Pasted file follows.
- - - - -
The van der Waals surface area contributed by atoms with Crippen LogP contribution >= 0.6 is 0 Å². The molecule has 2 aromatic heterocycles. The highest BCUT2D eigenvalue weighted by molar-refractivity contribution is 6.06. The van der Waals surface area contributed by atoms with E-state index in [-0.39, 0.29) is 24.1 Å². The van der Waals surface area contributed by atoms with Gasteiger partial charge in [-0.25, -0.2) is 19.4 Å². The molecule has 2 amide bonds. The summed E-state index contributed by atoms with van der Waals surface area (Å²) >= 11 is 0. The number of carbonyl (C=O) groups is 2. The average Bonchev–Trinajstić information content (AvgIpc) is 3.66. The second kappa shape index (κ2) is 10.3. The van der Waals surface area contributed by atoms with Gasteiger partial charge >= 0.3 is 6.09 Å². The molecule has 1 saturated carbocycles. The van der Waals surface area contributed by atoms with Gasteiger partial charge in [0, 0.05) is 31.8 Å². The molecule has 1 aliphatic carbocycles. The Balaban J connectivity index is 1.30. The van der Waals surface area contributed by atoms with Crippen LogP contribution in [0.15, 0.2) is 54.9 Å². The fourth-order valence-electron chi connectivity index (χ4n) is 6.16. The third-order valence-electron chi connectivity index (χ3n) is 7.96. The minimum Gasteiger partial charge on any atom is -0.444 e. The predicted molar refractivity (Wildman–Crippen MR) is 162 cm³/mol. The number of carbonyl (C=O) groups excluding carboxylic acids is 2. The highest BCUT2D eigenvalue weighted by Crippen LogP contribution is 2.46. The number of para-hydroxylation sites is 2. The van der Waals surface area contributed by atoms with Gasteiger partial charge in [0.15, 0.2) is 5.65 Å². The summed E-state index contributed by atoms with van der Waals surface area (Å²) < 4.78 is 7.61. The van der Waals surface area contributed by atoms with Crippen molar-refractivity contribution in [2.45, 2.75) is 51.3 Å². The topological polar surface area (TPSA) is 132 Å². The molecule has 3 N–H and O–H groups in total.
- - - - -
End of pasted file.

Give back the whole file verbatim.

The van der Waals surface area contributed by atoms with Crippen LogP contribution >= 0.6 is 0 Å². The molecule has 2 aromatic heterocycles. The highest BCUT2D eigenvalue weighted by molar-refractivity contribution is 6.06. The van der Waals surface area contributed by atoms with E-state index in [-0.39, 0.29) is 24.1 Å². The van der Waals surface area contributed by atoms with Gasteiger partial charge in [-0.25, -0.2) is 19.4 Å². The molecule has 2 amide bonds. The summed E-state index contributed by atoms with van der Waals surface area (Å²) >= 11 is 0. The number of carbonyl (C=O) groups is 2. The average Bonchev–Trinajstić information content (AvgIpc) is 3.66. The second kappa shape index (κ2) is 10.3. The van der Waals surface area contributed by atoms with Gasteiger partial charge >= 0.3 is 6.09 Å². The molecule has 1 saturated carbocycles. The van der Waals surface area contributed by atoms with Gasteiger partial charge in [0, 0.05) is 31.8 Å². The molecule has 1 aliphatic carbocycles. The Balaban J connectivity index is 1.30. The van der Waals surface area contributed by atoms with Crippen LogP contribution in [0.15, 0.2) is 54.9 Å². The fourth-order valence-electron chi connectivity index (χ4n) is 6.16. The third-order valence-electron chi connectivity index (χ3n) is 7.96. The minimum Gasteiger partial charge on any atom is -0.444 e. The predicted molar refractivity (Wildman–Crippen MR) is 162 cm³/mol. The number of carbonyl (C=O) groups excluding carboxylic acids is 2. The highest BCUT2D eigenvalue weighted by Crippen LogP contribution is 2.46. The number of para-hydroxylation sites is 2. The van der Waals surface area contributed by atoms with Gasteiger partial charge in [0.15, 0.2) is 5.65 Å². The summed E-state index contributed by atoms with van der Waals surface area (Å²) < 4.78 is 7.61. The van der Waals surface area contributed by atoms with Crippen molar-refractivity contribution in [2.45, 2.75) is 51.3 Å². The topological polar surface area (TPSA) is 132 Å². The molecule has 3 N–H and O–H groups in total.